For one thing, the government has cited no evidence that any of the detainees, let alone all 17 of them, "seek to commit terrorist acts" against anyone, let alone against a sovereign government. (The statute in question has several broad definitions of "terrorist activity." 8 U.S.C. 1182(a)(3)(B)(iii). As far as I know, the government has not cited any evidence that any of the Uighurs has any intent to engage in any such activities.)

Moreover, the statute does not provide that any person who "seeks" (i.e., hopes or intends) to commit any terrorist activity against another foreign government is "not safe" to be admitted into the U.S. What it says, instead, is that a person is inadmissible under the immigration laws if he has engaged in a terrorist activity; or is likely to engage in terrorist activities after admission; or has incited terrorist activity with an intention to cause death or serious bodily harm; or is a representative or knowing member of a designated foreign terrorist organization; or has used a position of prominence within a country to endorse or espouse terrorist activity in a way that the Secretary of State has determined undermines United States efforts to reduce or eliminate terrorist activities; or is a spouse of a person described in one of those categories. As far as I can tell the government has not pointed to any evidence that any of the 17 Uighurs falls within any of these statutory categories.

Finally, even assuming that each of these statutory categories were a proxy for dangerousness within the United States, and if there were evidence that the detainees fit within those categories (which there is not), that would only mean that they are inadmissible under the immigration laws, not that they can be detained indefinitely. Indeed, in two recent cases (Zadvydas v. Davis and Clark v. Martinez), the Supreme Court has held that inadmissible aliens must be released into the United States after six months of detention if there was nowhere else to send them -- even where they had been convicted of a crime.

Fourth, the government hints at one other basis for its claim that the Uighurs "would pose a serious security risk": It asserts that Parhat and some unknown number of other Uighurs were "a part of or a supporter of" the East Turkistan Islamic Movement (ETIM), a group that the Secretary of State has designated a terrorist organization.

Now, if some of the Uighurs were members of ETIM, and knew it was a terrorist organization, such knowing membership would make them ineligible for admissibility into the U.S. under the immigration laws. However, (i) inadmissibility under such laws does not necessarily preclude the remedy Judge Urbina ordered, and the Constitution might still require it (cf. Clark and Zadvydas); (ii) such membership certainly would not mean that the Uighurs pose a "serious security risk" within the United States (since the ETIM's only enemy is China); and, most importantly and most tellingly . . .

. . . (iii) DOJ does not provide any evidence that any (let alone all) of the Uighurs is "a part of or a supporter of" ETIM. The evidence DOJ cites are the statements of Parhat and other detainees, described at pages 17-18 of the D.C. Circuit's Parhat opinion. The only aspect of those statements of any relevance here is Parhat's apparent statement that one Hassan Maksum was "a leader" at the camp at which he trained. The government claims that Maksum is also a leader of ETIM. Even if this were supported by the record, it would hardly be evidence that Parhat, or any other detainee, is a part of ETIM -- let alone that all 17 Uighurs would pose a threat to the security of Americans.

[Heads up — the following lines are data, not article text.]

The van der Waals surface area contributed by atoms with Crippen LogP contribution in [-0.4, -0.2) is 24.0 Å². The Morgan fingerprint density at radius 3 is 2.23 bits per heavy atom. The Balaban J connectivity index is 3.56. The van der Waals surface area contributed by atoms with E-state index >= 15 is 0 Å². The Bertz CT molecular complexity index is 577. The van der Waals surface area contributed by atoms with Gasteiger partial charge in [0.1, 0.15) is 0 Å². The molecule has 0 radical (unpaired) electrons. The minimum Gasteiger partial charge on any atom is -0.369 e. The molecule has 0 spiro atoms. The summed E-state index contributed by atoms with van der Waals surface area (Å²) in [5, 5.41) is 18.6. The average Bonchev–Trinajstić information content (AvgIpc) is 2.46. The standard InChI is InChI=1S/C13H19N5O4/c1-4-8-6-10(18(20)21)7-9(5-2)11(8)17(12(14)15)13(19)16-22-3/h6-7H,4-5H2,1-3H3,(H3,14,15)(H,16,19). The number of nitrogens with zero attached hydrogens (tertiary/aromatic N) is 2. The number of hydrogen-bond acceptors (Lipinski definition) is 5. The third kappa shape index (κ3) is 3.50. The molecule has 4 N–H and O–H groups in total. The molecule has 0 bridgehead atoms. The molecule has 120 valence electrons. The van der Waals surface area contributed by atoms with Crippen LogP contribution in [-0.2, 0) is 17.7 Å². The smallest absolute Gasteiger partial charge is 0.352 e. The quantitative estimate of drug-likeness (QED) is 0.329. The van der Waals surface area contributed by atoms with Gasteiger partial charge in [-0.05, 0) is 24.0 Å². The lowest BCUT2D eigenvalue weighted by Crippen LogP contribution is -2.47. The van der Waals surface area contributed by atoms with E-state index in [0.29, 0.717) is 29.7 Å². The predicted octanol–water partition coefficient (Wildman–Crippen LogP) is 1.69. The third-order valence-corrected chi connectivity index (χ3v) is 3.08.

* * * *

I should emphasize that I don't know for certain how this unique and unfortunate case should be resolved: Perhaps there is some evidence in a record somewhere, not cited by DOJ, that demonstrates that some of the Uighurs would pose a real danger to persons in the U.S. Perhaps releasing them within the United States would do incalculable damage to our foreign relations with China, and perhaps there is some (undisclosed) legal theory under which that damage to our Chinese relations alone is sufficient grounds for keeping these detainees indefinitely detained at GTMO (although I'm doubtful). Alternatively, perhaps the ideal thing for the courts to do here is to await the next Administration, which might be more successful than the Bush Administration at finding another country to which the Uighurs could be sent.

I don't know enough about the facts and the law to opine confidently on any of these questions.

But the Department of Justice has instead opted to rely primarily on the notion that Judge Urbina has ordered the release of "terrorists" into the United States -- that such a remedy for their unlawful detention of more than six years "would pose a serious security risk." And as to that contention, the government has failed to make its case.

I doubt the court of appeals will credit the government's unsupported allegations of dangerousness. But even if it does not, the government's latest filing will have had a deleterious effect on the case: As the New York Times now reports, the allegations in DOJ's brief have virtually precluded the possibility that the Uighurs can be sent to another nation, a solution that would resolve this case.

"The administration stepped up its search for a new home for the detainees," the Times reports, "after a federal judge ordered them to be released inside the United States a week ago." Yet now this "urgent effort by the Bush administration to find a country willing to accept [the] 17 detainees held at Guantánamo Bay, Cuba, has stalled because of a bitter dispute inside the government about whether the men are dangerous." The State Department is, quite understandably, furious: